Accused of sexual assault in the military?

Sexual assault in the military is charged under Article 120 of the Uniform Code of Military Justice (UCMJ).  Article 120 actually has 4 different offenses: Rape, Sexual Assault, Aggravated Sexual Contact, and Abusive Sexual Contact.  Rape and Sexual Assault are penetration offenses while Aggravated Sexual Contact and Abusive Sexual Contact are, as stated in the titles, contact-only offenses (touching, grabbing, squeezing).

Accused of sexual assault in the military?

5 things you can do to defend yourself

 

  1. No one who talks, walks. If you are accused of sexual assault – whether in the military or in the civilian community – don’t make any statements, to anyone (especially command or law enforcement), without first speaking to a lawyer.  Yes, you may have a compelling version of events that paints hot, steamy, consensual sexual encounter.  But the English language is a b*tch and, when under pressure by law enforcement, suspects often minimize bad facts that will be taken as consciousness of guilt, make admissions that will later be used to prove elements of the crime, and to make statements that may conflict with other evidence in this case.  And, worst of all, it’s almost always on video!  The reality is, no one cares about your version of events – they just want to get evidence to convict you.  If you are accused of sexual assault in the military, keep your mouth shut!

 

  1. Tell the cops to go get a warrant. There is no reason – ever – to consent to search and/or seizure of your personal property (like clothing or a cell phone), DNA, blood, and so forth. Don’t submit to a sexual assault forensic examination (SAFE) without a warrant.  It will not help you.  Remember, the cops are there to get evidence to charge you with sexual assault, not help prove it was great sex.  And your refusals cannot later be used against you.

 

  1. If you are accused of sexual assault, start using good judgment. The natural reaction when you have something go bad in life is to engage in risky behavior. Most often, young men accused of sexual assault in the military want to prove that girls want them – so what do they do?  They go out, get drunk, and try to get laid.  Sometimes this can lead to an additional accuser or propensity evidence establishing a modus operandi (“MO”).  Stay away from the alcohol, start using good judgment, and keep it in your pants until the sexual assault case is complete.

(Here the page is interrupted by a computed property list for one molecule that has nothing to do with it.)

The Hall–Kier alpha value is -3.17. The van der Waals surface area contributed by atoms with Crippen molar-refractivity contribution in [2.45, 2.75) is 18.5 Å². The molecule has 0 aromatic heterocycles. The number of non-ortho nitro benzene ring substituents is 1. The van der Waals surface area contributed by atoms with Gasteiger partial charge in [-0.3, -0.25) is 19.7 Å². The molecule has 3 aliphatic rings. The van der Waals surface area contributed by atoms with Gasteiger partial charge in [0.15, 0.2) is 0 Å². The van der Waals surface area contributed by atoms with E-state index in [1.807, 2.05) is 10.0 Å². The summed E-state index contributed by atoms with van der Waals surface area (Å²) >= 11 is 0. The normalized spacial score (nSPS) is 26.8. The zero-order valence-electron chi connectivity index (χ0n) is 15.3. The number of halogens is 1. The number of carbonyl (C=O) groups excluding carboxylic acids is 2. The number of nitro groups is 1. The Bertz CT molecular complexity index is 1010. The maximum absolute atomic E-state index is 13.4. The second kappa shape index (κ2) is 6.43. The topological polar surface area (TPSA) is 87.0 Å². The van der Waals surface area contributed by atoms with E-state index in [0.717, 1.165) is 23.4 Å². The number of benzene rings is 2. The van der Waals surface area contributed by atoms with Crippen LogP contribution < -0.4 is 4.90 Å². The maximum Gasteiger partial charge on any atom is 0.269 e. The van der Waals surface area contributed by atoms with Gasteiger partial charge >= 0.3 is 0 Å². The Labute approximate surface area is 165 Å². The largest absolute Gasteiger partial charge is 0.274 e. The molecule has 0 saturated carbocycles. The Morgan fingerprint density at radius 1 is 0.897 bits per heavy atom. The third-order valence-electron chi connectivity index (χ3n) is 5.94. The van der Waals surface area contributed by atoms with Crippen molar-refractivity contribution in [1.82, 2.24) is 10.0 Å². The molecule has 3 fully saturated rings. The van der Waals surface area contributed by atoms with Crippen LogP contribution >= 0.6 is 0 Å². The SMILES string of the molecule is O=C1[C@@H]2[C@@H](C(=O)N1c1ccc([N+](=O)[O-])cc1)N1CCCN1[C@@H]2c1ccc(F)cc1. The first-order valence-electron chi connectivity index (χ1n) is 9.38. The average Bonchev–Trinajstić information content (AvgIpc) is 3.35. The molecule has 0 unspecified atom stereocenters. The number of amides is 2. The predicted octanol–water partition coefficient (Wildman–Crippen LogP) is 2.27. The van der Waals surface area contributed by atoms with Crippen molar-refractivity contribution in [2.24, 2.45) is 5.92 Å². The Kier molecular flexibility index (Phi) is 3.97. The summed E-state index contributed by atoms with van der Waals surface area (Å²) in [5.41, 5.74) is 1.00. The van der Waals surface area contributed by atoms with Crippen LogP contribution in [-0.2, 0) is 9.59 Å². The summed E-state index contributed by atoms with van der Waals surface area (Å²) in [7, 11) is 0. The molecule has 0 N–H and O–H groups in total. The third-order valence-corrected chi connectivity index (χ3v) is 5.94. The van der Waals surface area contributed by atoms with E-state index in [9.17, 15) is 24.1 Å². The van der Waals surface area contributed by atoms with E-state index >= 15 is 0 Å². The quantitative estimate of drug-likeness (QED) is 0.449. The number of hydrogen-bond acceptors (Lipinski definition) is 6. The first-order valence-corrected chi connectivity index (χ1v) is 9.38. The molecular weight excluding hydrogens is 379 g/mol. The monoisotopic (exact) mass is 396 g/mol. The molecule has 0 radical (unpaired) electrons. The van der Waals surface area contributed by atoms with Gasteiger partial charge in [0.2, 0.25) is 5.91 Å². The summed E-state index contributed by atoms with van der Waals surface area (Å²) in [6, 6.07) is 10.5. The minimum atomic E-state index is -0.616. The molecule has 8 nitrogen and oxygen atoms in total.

1. Stay away from the accuser. And don’t antagonize him or her. There will likely be a civilian protective order or military protective order (MPO).  If you violate this order, that is a completely different offense, and you can be found guilty of this offense even if you are exonerated from the sexual assault.  Also, stay off social media and avoid trashing the accuser to others.  Everything will get back to the accuser.  The accuser gets “victim input” into the prosecution decision, and you don’t want to push an accuser to prosecute because you have trashed them during the investigation.

 

  1. Get a lawyer. If accused of sexual assault in the military, you need to have a lawyer represent you from the moment you become aware of the accusation.  The lawyer will be able to start building a defense case: collecting and preserving evidence, interviewing witnesses, and obtaining statements.  Also, a good lawyer will send a notice to law enforcement and military authorities that you are represented; the lawyer places a barrier between you and them, ensuring your rights are respected and properly exercised.  Because law enforcement and command are used to working with lawyers, the representation will not be received as an indication of guilt; rather, most commanders (surprisingly) are happy that their Soldier, Sailor, Marine, or Airman have someone advocating for them.

 

Many military sexual assault cases are lost during the investigation because of a failure to properly exercise rights, because of admissions made by the accused, or because of physical evidence collected through consent when no warrant would have been issued.  You may have made a poor decision by becoming involved with the accuser – start making good decisions today.

 

FREE MILITARY SEXUAL ASSAULT DEFENSE CONSULTATION

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Attorney Patrick Korody is a former Navy JAG who specializes in military justice and court-martial defense.  He is a former Special Victims’ Prosecutor and has defended dozens of military sexual assault cases across the globe.

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